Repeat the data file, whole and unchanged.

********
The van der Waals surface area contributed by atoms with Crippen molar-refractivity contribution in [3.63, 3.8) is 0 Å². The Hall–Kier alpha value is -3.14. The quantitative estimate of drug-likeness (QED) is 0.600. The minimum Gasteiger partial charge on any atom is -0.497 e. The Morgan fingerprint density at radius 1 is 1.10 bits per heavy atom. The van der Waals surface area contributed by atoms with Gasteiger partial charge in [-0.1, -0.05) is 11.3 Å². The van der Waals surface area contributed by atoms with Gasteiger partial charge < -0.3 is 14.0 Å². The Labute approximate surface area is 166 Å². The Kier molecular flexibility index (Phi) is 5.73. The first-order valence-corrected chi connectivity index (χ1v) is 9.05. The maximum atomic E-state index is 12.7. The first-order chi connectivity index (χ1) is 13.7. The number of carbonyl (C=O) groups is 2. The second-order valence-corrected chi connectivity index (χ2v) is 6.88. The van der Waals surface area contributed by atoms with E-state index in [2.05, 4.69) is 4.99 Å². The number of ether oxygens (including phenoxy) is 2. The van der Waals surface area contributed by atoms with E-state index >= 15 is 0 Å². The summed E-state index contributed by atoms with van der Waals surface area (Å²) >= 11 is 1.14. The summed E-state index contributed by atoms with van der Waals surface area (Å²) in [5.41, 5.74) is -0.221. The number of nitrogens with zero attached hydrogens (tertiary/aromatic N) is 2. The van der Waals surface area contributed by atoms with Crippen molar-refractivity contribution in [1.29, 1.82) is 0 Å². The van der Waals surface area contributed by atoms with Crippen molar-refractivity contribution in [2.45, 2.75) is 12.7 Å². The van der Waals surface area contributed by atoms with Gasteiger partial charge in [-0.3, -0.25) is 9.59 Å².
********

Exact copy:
The van der Waals surface area contributed by atoms with Crippen molar-refractivity contribution in [3.63, 3.8) is 0 Å². The Hall–Kier alpha value is -3.14. The quantitative estimate of drug-likeness (QED) is 0.600. The minimum Gasteiger partial charge on any atom is -0.497 e. The Morgan fingerprint density at radius 1 is 1.10 bits per heavy atom. The van der Waals surface area contributed by atoms with Gasteiger partial charge in [-0.1, -0.05) is 11.3 Å². The van der Waals surface area contributed by atoms with Gasteiger partial charge < -0.3 is 14.0 Å². The Labute approximate surface area is 166 Å². The Kier molecular flexibility index (Phi) is 5.73. The first-order valence-corrected chi connectivity index (χ1v) is 9.05. The maximum atomic E-state index is 12.7. The first-order chi connectivity index (χ1) is 13.7. The number of carbonyl (C=O) groups is 2. The second-order valence-corrected chi connectivity index (χ2v) is 6.88. The van der Waals surface area contributed by atoms with E-state index in [2.05, 4.69) is 4.99 Å². The number of ether oxygens (including phenoxy) is 2. The van der Waals surface area contributed by atoms with E-state index >= 15 is 0 Å². The summed E-state index contributed by atoms with van der Waals surface area (Å²) >= 11 is 1.14. The summed E-state index contributed by atoms with van der Waals surface area (Å²) in [5.41, 5.74) is -0.221. The number of nitrogens with zero attached hydrogens (tertiary/aromatic N) is 2. The van der Waals surface area contributed by atoms with Crippen molar-refractivity contribution in [1.29, 1.82) is 0 Å². The van der Waals surface area contributed by atoms with Crippen molar-refractivity contribution in [2.45, 2.75) is 12.7 Å². The van der Waals surface area contributed by atoms with Gasteiger partial charge in [-0.3, -0.25) is 9.59 Å².